In an unusual show of bipartisan support, New Jersey Governor Chris Christie signed Democrat-backed legislation intended to spur investment in new solar projects.
The law, S1925/A2966, accelerates the solar portion of NJ's Renewable Portfolio Standard (RPS) by about four years, requiring utilities to get more of their electricity from solar sooner.
Utilities now must get 2.05% of their electricity from solar by 2014, up from less than 0.5% now, and 4.1% by 2028.
The law also promotes solar project development on brownfields and landfills, clarifies eligibility for net metering and authorizes aggregated net metering for certain public entities.
In NJ, utilities have to buy renewable energy credits for every megawatt-hour a solar plant produces. That made it attractive to solar developers to build projects and pushed the state to a solar leader in the US.
But then, with prices for solar dropping so much, utilities started building their own solar plants, dramatically cutting demand for credits and leaving solar developers without a major revenue source. Prices for credits crashed from $500 per megawatt-hour a year ago to less than $100 this year.
Under the new law, utilities need to speed up solar energy purchases by about four years, which means they will have to buy extra solar energy (credits) they can't produce themselves.
The law also lets independent solar developers hold onto credits for five years instead of three, so they can sell them when it makes the most sense for their business.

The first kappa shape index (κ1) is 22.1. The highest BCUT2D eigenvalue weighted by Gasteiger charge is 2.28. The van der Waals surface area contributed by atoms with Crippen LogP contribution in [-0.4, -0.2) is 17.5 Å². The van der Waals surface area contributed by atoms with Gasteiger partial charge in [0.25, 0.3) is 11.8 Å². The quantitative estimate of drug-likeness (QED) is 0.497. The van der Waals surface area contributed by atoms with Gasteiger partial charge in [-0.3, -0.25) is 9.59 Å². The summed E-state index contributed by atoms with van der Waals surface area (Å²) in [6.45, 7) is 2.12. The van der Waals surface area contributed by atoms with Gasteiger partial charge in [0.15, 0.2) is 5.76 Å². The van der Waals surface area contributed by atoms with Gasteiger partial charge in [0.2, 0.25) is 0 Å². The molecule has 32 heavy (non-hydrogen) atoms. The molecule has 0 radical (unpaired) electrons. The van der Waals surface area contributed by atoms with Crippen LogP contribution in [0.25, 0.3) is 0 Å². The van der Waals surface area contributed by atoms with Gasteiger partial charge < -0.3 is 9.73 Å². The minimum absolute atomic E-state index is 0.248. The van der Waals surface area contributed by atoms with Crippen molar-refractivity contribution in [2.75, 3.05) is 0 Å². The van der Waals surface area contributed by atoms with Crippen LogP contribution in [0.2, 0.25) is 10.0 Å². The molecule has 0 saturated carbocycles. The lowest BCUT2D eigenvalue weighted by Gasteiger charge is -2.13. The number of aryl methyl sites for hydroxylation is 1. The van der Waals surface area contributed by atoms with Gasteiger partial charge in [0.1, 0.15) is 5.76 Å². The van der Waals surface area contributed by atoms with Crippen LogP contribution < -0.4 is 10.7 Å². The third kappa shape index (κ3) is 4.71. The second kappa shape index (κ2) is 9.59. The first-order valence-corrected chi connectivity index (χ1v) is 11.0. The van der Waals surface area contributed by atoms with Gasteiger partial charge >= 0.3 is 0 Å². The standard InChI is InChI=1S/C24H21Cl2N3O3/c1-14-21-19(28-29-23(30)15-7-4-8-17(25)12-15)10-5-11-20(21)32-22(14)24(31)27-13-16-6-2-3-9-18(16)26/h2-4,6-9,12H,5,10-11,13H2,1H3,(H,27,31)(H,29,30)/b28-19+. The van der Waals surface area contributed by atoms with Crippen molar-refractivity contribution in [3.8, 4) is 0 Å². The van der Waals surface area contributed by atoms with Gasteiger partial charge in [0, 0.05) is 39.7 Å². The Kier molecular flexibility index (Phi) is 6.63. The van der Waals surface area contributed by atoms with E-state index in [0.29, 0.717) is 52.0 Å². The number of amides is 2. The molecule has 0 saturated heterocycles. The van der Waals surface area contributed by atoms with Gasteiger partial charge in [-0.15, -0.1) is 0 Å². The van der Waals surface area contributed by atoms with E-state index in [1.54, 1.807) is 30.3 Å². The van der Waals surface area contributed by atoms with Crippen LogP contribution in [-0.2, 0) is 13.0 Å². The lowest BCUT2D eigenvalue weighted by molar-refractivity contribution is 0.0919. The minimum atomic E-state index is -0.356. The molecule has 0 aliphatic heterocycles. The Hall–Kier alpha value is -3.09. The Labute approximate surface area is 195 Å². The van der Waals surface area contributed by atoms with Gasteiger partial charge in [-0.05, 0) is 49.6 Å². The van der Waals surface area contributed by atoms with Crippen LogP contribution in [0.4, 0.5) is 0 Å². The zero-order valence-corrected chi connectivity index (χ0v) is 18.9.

And it reduces the penalty utilities must pay if they don't meet the RPS, saving customers about $1.1 billion over the next 15 years.
Environmental groups thanked Christie for signing the bill, saying solar projects would have died without it, but note the bill is only a short term fix, since it lasts for just two years.
"We should be increasing the state's overall clean energy requirements and ensuring more of our clean energy goals are carved out for solar specifically. In the short term, however, this bill will ensure that New Jersey continues to be a solar leader," says Matt Elliot from Environment New Jersey.
Christie has been draining the state's clean energy fund and revenue from the northeast cap-and-trade program to close gaps in the general budget. NJ is the second biggest solar market the US, and led in first-quarter installations, with 34% of all solar installed. It has 775 MW of solar capacity, enough to power about 130,000 homes.
Under Christie's directive, the state left the Regional Greenhouse Gas Initiative (RGGI) at the end of 2011.
During the three years New Jersey participated in RGGI, it benefited from over $113 million that supports energy retrofits and solar installations, creating $150 million in economic activity and 1,800 solar jobs, according to Analysis Group.
Christie's Energy Master Plan reduces the state's RPS for 2021 from 30% to 22.5% and puts the energy efficiency goal under review.
More detail on the law: